Spouses Jonathan Dayton and Valerie Faris seemed destined to be tagged in promos for any new film they made as "the team behind Little Miss Sunshine." No more. The pair has directed scores of music videos and documentaries and runs a company that creates award-winning TV commercials. They've made just three features, however, and this is the best. From here on, I'd guess, their promos will say "the team behind Battle of the Sexes."
Fall has finally made it to the multiplex. Time for movies that turn out to be awards contenders. Even the ones that don't will reek way less than the dreck late summer sent our way. Blade Runner 2049 and Battle of the Sexes couldn't be less alike, but both are welcome signs of the season's change.
This is an exceptional film, insightfully conceived and built on a beautifully written script by British Oscar winner Simon Beaufoy (Slumdog Millionaire). It doesn't hurt that Emma Stone and Steve Carell do perhaps the most exquisite work of their careers. Each delivers a richly layered, ridiculously appealing performance.
Stone captures Billie Jean King's essence at a pivotal juncture in her professional and personal life. At 29, she was the world's top-ranked women's tennis star and, apparently, happily married. The filmmakers do a superb job of illuminating her evolution into a leader in the women's movement and an (eventually) out lesbian. For all its comic cultural satire, the movie's heart is a love story. Andrea Riseborough costars as the stylist who helped change not just the way King wore her hair but the way she lived.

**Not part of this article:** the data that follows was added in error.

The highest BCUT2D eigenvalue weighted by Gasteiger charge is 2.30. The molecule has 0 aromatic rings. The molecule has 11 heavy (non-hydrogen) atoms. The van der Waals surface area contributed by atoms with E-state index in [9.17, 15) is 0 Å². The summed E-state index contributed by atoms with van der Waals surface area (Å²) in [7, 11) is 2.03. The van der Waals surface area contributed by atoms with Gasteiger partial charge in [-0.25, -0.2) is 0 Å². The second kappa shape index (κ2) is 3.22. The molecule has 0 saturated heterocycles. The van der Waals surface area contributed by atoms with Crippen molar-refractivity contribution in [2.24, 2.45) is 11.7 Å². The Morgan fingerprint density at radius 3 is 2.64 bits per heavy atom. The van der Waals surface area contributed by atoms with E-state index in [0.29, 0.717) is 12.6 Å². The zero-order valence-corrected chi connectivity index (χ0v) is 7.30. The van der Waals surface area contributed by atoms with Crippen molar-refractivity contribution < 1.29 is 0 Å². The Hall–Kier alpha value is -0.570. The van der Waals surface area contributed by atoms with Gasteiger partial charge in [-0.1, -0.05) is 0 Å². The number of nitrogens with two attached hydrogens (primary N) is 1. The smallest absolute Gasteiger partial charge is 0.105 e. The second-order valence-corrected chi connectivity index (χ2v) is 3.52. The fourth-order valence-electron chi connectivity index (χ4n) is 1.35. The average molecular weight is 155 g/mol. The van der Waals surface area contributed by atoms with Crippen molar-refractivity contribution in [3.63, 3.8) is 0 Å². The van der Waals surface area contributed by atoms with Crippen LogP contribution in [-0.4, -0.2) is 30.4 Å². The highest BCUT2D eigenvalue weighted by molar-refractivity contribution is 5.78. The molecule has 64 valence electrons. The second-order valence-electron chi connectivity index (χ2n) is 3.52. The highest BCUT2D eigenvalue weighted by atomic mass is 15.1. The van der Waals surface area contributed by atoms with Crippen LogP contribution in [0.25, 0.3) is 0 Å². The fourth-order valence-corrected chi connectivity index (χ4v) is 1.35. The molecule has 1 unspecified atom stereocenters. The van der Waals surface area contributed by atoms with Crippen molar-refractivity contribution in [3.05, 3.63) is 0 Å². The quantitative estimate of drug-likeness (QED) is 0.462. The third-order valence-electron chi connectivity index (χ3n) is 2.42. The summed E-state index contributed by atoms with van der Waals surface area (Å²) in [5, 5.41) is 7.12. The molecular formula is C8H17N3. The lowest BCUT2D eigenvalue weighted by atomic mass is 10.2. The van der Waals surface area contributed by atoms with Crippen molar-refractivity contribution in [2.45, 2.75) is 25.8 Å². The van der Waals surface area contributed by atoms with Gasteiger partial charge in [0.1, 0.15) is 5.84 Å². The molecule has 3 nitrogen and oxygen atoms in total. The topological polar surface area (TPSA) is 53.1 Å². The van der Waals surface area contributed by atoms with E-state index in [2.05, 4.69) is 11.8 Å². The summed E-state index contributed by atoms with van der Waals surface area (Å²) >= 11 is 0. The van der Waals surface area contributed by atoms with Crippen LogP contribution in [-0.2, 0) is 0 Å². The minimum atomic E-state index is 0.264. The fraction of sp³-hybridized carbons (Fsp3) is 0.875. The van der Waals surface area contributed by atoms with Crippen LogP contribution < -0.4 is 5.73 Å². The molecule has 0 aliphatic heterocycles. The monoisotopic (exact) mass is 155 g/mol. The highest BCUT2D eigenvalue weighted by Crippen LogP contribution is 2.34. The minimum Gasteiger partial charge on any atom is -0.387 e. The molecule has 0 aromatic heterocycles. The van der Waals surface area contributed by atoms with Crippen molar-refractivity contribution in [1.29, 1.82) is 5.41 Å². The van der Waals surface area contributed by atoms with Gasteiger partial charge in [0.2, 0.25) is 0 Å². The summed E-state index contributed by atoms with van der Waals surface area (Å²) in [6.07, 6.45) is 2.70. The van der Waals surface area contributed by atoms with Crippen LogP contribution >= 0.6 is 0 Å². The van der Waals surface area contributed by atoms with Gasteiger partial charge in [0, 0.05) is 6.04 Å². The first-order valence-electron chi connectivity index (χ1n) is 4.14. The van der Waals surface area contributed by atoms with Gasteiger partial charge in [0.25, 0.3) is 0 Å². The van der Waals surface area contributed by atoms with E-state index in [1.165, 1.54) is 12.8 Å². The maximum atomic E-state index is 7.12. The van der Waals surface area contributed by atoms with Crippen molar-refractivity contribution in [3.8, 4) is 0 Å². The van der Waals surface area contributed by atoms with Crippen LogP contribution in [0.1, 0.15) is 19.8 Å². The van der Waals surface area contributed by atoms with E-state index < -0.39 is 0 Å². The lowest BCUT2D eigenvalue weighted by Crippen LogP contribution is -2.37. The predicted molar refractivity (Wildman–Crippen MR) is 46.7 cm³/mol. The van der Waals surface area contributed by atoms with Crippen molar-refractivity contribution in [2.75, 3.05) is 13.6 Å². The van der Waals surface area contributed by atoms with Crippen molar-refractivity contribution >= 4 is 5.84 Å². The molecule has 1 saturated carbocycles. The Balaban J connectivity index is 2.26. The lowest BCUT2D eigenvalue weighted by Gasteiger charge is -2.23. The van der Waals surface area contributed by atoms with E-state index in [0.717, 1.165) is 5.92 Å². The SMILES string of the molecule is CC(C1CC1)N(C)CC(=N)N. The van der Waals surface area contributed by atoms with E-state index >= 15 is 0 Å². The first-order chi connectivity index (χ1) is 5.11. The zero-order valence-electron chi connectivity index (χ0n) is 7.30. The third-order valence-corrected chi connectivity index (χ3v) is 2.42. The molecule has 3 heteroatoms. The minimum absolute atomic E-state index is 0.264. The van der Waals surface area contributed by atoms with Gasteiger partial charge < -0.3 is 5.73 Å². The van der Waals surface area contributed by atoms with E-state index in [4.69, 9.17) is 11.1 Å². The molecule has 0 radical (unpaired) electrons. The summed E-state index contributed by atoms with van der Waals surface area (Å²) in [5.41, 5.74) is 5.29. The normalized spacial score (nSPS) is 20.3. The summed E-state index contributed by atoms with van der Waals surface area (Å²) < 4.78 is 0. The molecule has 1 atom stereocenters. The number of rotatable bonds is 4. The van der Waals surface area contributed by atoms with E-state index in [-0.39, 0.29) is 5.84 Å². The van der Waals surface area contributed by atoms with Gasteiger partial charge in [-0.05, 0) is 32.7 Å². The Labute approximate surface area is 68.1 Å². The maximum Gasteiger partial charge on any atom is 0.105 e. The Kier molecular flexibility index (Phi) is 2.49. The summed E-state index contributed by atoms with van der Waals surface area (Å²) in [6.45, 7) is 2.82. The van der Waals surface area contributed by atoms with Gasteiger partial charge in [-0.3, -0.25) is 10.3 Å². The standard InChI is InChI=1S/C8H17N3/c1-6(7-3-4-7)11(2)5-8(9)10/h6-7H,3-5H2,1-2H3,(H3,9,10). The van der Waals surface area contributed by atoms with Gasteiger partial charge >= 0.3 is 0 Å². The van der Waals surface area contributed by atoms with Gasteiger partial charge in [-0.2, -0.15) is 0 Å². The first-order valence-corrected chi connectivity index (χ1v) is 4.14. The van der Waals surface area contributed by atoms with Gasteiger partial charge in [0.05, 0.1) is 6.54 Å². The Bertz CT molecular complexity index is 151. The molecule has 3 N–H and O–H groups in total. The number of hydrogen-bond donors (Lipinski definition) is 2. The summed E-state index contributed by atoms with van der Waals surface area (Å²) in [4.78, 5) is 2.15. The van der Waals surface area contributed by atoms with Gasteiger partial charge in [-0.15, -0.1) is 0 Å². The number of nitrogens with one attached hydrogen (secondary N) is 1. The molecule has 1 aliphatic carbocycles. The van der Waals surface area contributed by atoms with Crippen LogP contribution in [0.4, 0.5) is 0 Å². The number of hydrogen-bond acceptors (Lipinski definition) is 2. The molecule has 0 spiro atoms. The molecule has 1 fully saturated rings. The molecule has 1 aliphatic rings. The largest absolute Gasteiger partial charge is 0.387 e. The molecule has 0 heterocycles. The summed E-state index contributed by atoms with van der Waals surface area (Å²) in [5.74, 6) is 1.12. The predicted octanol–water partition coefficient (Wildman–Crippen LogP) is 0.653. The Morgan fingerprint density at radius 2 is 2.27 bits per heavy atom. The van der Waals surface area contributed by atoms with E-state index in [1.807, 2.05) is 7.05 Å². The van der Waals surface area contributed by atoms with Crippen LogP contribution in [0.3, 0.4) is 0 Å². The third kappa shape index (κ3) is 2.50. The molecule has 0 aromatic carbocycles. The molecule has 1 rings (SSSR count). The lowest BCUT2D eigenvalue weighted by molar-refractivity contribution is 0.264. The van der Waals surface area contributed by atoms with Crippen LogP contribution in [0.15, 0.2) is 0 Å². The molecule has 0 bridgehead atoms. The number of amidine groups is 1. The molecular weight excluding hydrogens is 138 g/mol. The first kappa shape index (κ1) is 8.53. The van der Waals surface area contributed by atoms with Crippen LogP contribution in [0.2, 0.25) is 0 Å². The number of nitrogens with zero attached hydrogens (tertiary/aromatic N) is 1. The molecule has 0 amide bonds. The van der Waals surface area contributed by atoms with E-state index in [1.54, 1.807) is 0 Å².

Carell tackles a tricky job here. Bobby Riggs was a complex figure — a Wimbledon champion, compulsive gambler, showman and self-promoter. He was 55 in 1973, when he tapped the country's zeitgeist for his million-dollar idea: Defeat the No. 1 women's player and prove once and for all the superiority of men.
I vividly recall the media coverage of his provocative stunts and boasts. What I was too young to realize was that Riggs was largely mocking male chauvinism, not espousing it. Most of the big talk about a woman's place being in the kitchen or bedroom was calculated to generate publicity and interest in the match. He wanted to make a buck, not a statement.
But his shenanigans put King in a tough spot. She'd rejected his initial proposal. Her goal, after all, was to get people to take female athletes seriously. After Riggs played and beat Margaret Court, King realized it fell to her to set the record straight and agreed to play under certain conditions. One put fellow player Rosie Casals in the control booth with Howard Cosell. The rest is history.
Which, we know, has a habit of repeating itself. Battle of the Sexes isn't just great fun; it is, I regret to report, timely. What a shock to hear some of the dismissive, demeaning comments made by the legendary sportscaster. Even more appalling is the resemblance they bear to things being said and done in the Oval Office today, like the administration's assault on women's reproductive rights, its ban on military service by transgender Americans and its repeal of protections against sexual discrimination in the workplace.
King more than merits this big-screen tribute to her playing, her work for social justice and the progress she made for the women's movement. What a shame that, almost half a century after that match, it feels like Riggs ran for president. And this time came out on top.